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  #28  
Old 12-15-2019, 03:38 AM
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Odedge Odedge is offline
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Quote:
Originally Posted by disco40 View Post
Decided I'm going to try to learn with both overstable and understable discs, equal work on each type. Question is whether to learn on a midrange or something else. Would it be crazy to take, say, a Buzz, a BuzzOS, and a BuzzSS and just drill with those three?
I wouldn't go anything higher than a midrange, so those assortments of Buzzzzes should work well. I would work with them until you can at least throw them 250' fairly consistently. Each type of stability has its purpose, the key is to learn how to throw each disc correctly.

If you try to learn how to throw a BuzzOS to land fairly straight and not realizing what it's doing to your form, you will probably create bad habits. When you can throw each one "flat" and let the disc do the work, you are starting to throw the disc at the proper speed and form.

After that, then you can start shaping more shorts by manipulating these discs with more hyzer or anhyzer.

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  #29  
Old 12-19-2019, 08:00 AM
DiscFifty DiscFifty is offline
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Originally Posted by disco40 View Post
On that note, boy do I throw that Destroyer consistently backhanded. It's noodle distance for sure, but I can roll over my wrist and throw it to the same damn spot every time, about 220 feet with a steep crashing finish. I know that's not what the disc is meant for and I risk hurting my form, but it's tempting to keep that in my bag for when that shot is useful.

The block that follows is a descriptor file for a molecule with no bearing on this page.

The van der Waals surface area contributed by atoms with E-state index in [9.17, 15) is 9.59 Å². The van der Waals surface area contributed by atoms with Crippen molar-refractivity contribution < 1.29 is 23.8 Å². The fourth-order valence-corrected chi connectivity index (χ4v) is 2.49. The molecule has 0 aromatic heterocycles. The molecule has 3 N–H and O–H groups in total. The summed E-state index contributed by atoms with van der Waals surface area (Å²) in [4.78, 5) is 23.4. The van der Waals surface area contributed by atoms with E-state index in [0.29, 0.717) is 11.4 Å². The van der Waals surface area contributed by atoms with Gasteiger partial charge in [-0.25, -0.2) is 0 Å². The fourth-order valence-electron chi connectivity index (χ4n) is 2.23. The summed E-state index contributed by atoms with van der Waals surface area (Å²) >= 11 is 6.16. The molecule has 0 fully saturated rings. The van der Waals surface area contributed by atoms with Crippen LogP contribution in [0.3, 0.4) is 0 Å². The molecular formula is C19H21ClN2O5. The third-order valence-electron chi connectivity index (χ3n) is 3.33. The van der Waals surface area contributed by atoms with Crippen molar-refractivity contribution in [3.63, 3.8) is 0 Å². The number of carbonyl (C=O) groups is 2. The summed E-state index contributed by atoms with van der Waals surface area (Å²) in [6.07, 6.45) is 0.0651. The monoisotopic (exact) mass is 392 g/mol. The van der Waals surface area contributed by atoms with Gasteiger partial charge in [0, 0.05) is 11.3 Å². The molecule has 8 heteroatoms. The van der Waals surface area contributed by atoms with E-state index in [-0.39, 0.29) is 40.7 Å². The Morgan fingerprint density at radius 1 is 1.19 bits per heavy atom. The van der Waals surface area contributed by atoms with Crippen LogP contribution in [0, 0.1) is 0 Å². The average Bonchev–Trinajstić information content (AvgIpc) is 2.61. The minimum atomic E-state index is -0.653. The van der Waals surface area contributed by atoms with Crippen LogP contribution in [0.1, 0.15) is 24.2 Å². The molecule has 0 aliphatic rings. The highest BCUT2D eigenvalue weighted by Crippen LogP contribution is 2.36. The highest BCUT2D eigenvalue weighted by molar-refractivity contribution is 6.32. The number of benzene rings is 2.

All kinds of no in that post. Throw it on a hyzer for a meat hook crash and burn....sure! But don't roll the wrist...at least not on purpose in this early stage of learning how to throw. Like the above user said, throw flat as often as possible and let the discs do what they are intended to do. Learn to throw correctly now, shape shots later.

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  #30  
Old 12-26-2019, 03:10 PM
disco40 disco40 is online now
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Originally Posted by DiscFifty View Post
All kinds of no in that post. Throw it on a hyzer for a meat hook crash and burn....sure! But don't roll the wrist...at least not on purpose in this early stage of learning how to throw. Like the above user said, throw flat as often as possible and let the discs do what they are intended to do. Learn to throw correctly now, shape shots later.
The rebuke is appreciated, lol. I really like the feel of wider rims (even though I don't have large hands), but I'm definitely not ready for them. I've left them out of my bag the last few times.